Ex Machina is the directorial debut of the sensational writer Alex Garland, who was responsible for penning such incredible films as 28 Days Later, Sunshine and Never Let Me Go. Set in the not too distant future, Ex Machina follows Caleb, a computer programmer at a very successful search engine company. Caleb wins a trip to go to the isolated resort of his friendly but mysterious boss, Nathan, played by Oscar Isaac. While there, Caleb becomes encased in mystery, romance, secrecy and deception as he is chosen to test out the world's first human-like AI, Ava, played by Alicia Vikander.
As you might tell from the synopsis and Alex Garland’s previous work, Ex Machina is heavily saturated in science fiction. This comes across extremely well in the film as the script includes many excellent scenes of dialogue surrounding artificial intelligence. The film revolves around the theme of artificial intelligence and offers an answer about whether or not the world is ready and I think this is one of the film’s strongest aspect. Garland is obviously fascinated by AI and our progression towards what is being called an inevitability and the film comes across as scarily authentic and it truly makes you think. But what sets it apart from other sci-fi films and makes this film truly special?
Oscar Isaac, who plays Nathan, was beyond incredible; he is no doubt my favourite thing about the film. You wouldn’t believe this but I laughed several times during the film because of how funny he was. His character was an incredible part of the film and Isaac handled the tonal shifts excellently. One minute the film is quite playful, the next, it is very ominous and foreboding. Isaac handled the nuances like a professional and has become one of 2015’s most memorable parts, that’s for sure. It’s also worth mentioning that we now have a worthy contender for Best Dance Sequence of 2015 – I’m not sure what could possibly compete with this masterpiece of a scene.
Finally, Alicia Vikander who plays the AI, Ava, was very good. As ridiculous as it sounds, she was believable. Not only did she look the part thanks to excellent special effects, but she acted very well. Her mannerisms were very appropriate and her idiolect was very robotic in a great way. She handled all the different twists and turns extremely well. Along with the realistic and intelligent discussions of technology, the film’s script was full of actual things people say. Isaac’s character was very sarcastic in a normal sense. I haven’t seen such normal responses in a long time. I think the acting was certainly a very strong part of the film; this is not up for debate at all in my opinion.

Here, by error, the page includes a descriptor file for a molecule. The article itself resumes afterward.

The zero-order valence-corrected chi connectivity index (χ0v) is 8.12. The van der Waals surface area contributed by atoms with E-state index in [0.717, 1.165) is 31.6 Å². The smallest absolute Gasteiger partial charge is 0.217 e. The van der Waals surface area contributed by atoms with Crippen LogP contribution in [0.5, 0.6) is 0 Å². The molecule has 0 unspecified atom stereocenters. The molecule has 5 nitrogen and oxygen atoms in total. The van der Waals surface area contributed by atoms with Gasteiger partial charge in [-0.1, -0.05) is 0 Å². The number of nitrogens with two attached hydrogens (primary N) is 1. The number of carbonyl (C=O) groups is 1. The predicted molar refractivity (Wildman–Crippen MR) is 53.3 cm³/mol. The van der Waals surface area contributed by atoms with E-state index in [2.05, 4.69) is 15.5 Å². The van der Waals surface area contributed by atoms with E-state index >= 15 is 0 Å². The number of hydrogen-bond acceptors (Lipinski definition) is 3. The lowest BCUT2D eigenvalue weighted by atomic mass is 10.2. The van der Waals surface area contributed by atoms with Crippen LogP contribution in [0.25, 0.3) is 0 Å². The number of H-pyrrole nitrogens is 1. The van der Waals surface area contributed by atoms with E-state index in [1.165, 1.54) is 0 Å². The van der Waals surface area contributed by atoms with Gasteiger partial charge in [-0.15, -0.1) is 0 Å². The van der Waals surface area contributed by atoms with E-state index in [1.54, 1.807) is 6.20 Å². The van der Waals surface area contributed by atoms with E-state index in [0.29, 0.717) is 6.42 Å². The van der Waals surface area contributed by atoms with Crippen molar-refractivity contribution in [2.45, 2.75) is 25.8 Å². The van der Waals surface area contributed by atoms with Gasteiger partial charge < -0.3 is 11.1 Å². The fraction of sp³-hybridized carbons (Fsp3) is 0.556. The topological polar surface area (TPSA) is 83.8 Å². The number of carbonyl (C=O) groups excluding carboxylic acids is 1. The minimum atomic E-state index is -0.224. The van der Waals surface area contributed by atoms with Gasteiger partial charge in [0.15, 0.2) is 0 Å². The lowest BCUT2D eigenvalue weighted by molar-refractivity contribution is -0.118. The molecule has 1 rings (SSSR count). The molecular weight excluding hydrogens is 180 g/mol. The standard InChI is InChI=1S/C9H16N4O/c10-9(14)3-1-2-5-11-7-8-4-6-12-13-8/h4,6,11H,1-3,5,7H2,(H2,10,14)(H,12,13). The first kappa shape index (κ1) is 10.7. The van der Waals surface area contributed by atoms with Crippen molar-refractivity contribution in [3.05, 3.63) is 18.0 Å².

Talking about this movie without spoilers is extremely hard; I have been tiptoeing on the wire this whole time and I am worried that I am giving the game away but I guess that is a strength to the film. It’s unpredictable and impressive. I did not see the ending coming and it was one that satisfied me beyond belief. I love to see movies that have guts. I respect Garland a lot for his choices and especially how the film ends. It certainly won’t satisfy all audience members but I will be appreciating it for a long time to come. Some films need to end like this. It restores my faith in storytelling and how the film industry is still bursting with creativity, originality and independence.
Independence is an important part of the film; it feels like it was pioneered by Garland. His hard hitting and focused writing in Danny Boyle sci-fi movies really comes into play here. This is not studio made in the slightest. It is one man’s unfiltered and interesting vision on the creation of the first AI. Normally, big budget studio films lack identity and the feel of a filmmaker instead of a brand. Ex Machina is made into its own because of what Garland did and that is what makes it a success. Therefore, it is a film that most people won’t be expecting and will therefore be caught off guard by. The story progresses really well and it doesn’t waste any time at all. I liked all the different plot points and believe it to be structured very well.
What lets Ex Machina down for me is the disjointed tonal shifts. The film goes from friendly banter to sinister totalitarianism. It is very out of the blue and almost laughable. I think the film could have done with an extra half an hour in order to actually develop the characters better.
I mentioned earlier that the film does waste any time and this is both a good thing and a bad one. The pace is excellent but the film feels rushed. It doesn’t give you much of a breather in order to develop the relationships in the film. People get too quickly attached and conclusions are jumped to much too quickly. This leads to those silly decisions I mentioned early. I’m walking on eggshells here but I believe that the film could have done with some more dialogue scenes of exposition and emotional development instead of thought provoking ideas.
Would I recommend you go see Ex Machina? If you like sci-fi and want to take a journey into Alex Garland’s directorial debut, I say go for it. If you can ignore the lack of character development in return for a sci-fi film that may leave you truly questioning things such as Artificial Intelligence, Ex Machina is for you.
+ Thought provoking
+ Solid script
+ Superb acting
- Too short
- Characters are annoyingly foolish
- Lacked emotional development